The science of time travel
Physicist David Goldberg says time travel is within the realm of how the universe works, and he has a time machine in mind.
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David Goldberg teaches physics at Drexel University. In his book, "A User's Guide to the Universe," he explains how time travel might be possible.
In this interview with "Studio 360's" Kurt Andersen, he says the skeptics are wrong: "It's certainly within the realm of what we know about how the universe works."
Kurt Andersen: You're a reputable scientist; yet here you are, willing to talk about this not very reputable subject of time travel. How did your interest in this subject begin?
David Goldberg: There was a professor of mine in graduate school, a guy by the name of Rich Gott. He wrote a book called "Time Travel in Einstein's Universe," and he and I would have these long conversations -- and we continue to -- and he really got me thinking about, not just the sci-fi part, but ... also how one would go about building a time machine, and talking about the real science behind it.
Andersen: There's recent work by theoretical physicists over the last decade or so, that make time travel seem even more plausible as a possibility, theoretically.
Goldberg: The big physics that describes time is Einstein's Theory of General Relativity, and that's the one developed in 1915. And basically, as it's normally purported, is that space is bent, time is bent, and they're very much like one another.
So, time travel models are very much a real area of physical research, and generally they involve warping time, usually with big masses, by warping space. Fly around fast enough and you can bend enough and manipulate enough energy, you can do it.
Andersen: And how does that actually happen at some indeterminate time in the future?
Goldberg: My favorite model for time machines is something that was designed by Kip Thorne and some of this students in the 1980s. He's a physicist. And the basic idea involves something called wormholes -- a staple of sci-fi. The basic idea is space is bent, you go in one end, you come out the other; potentially in a very, very different part of space. Never seen one yet, but people have ideas about how we might go about making them.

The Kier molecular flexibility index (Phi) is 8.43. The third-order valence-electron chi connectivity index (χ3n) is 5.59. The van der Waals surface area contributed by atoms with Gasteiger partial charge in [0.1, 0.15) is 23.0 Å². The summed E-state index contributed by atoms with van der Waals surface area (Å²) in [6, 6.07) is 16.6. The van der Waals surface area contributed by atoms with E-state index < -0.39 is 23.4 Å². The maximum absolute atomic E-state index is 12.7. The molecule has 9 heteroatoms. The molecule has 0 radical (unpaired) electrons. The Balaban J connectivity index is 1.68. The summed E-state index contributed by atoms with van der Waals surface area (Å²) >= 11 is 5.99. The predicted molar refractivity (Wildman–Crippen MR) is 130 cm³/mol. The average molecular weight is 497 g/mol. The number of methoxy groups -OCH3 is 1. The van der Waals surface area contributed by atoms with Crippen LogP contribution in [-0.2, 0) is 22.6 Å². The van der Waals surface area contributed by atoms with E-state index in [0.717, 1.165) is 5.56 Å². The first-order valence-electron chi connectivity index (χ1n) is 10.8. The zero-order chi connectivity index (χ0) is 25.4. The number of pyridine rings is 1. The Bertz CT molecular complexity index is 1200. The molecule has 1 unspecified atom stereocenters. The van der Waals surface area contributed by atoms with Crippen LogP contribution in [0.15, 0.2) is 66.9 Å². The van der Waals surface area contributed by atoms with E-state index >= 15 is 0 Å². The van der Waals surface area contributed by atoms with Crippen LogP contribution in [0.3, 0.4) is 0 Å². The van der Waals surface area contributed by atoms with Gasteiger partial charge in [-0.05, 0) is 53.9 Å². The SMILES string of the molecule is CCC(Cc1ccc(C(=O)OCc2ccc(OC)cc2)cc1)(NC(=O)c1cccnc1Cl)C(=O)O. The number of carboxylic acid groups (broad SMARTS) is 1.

So, that's how you travel through space. It's a simple matter, then, to travel through time. You take one mouth of the wormhole, you fly it around for a while at speeds close to the speed of light, and you bring it back. And then, if you've ever heard of the twin paradox, the special relativity, the idea is if you've been flying around, you age less than the stay-at-home twin. So you go in the mouth that's been flying around and you come out the other end, and you're in the past by a predetermined amount. It's fixed.
Andersen: Some of the naysayers and doubters say that the amount of energy required to manipulate these wormholes for humans to use are impossibly immense. Is that a big problem?
Goldberg: Impossible is a very strong word. I would say you and I, after the show, I don't suggest we get together and try to do this, but it's not outside the realm of possibility. We think about what will eventually be within our control. Splitting the atom was something that seemed impossible, an impossible amount of energy, at not too long ago in the past. The idea that we someday might be a super civilization that's able to create large scale black holes or wormholes or comic strings -- which is another way of making time machines -- is not impossible. It's certainly within the realm of what we know about how the universe works.
Andersen: I think I get wormholes as this kind of shortcut through time or space. But it sounds so abstract. I wonder: Is there a certain kind of physicist who rolls his or her eyes when you start talking about time travel?
Goldberg: Yes, they are very serious people. Stephen Hawkin is famously a time travel doubter. But that's only because, of course, people don't have a proof of concept.
Andersen: His big problem is this: Why aren't there people from the future among us now?
Goldberg: That's a possibility, although the time machine we've just described is a good answer for that. Since you need to already have made the time machine before you can use it, you can't ever go back before it was built.
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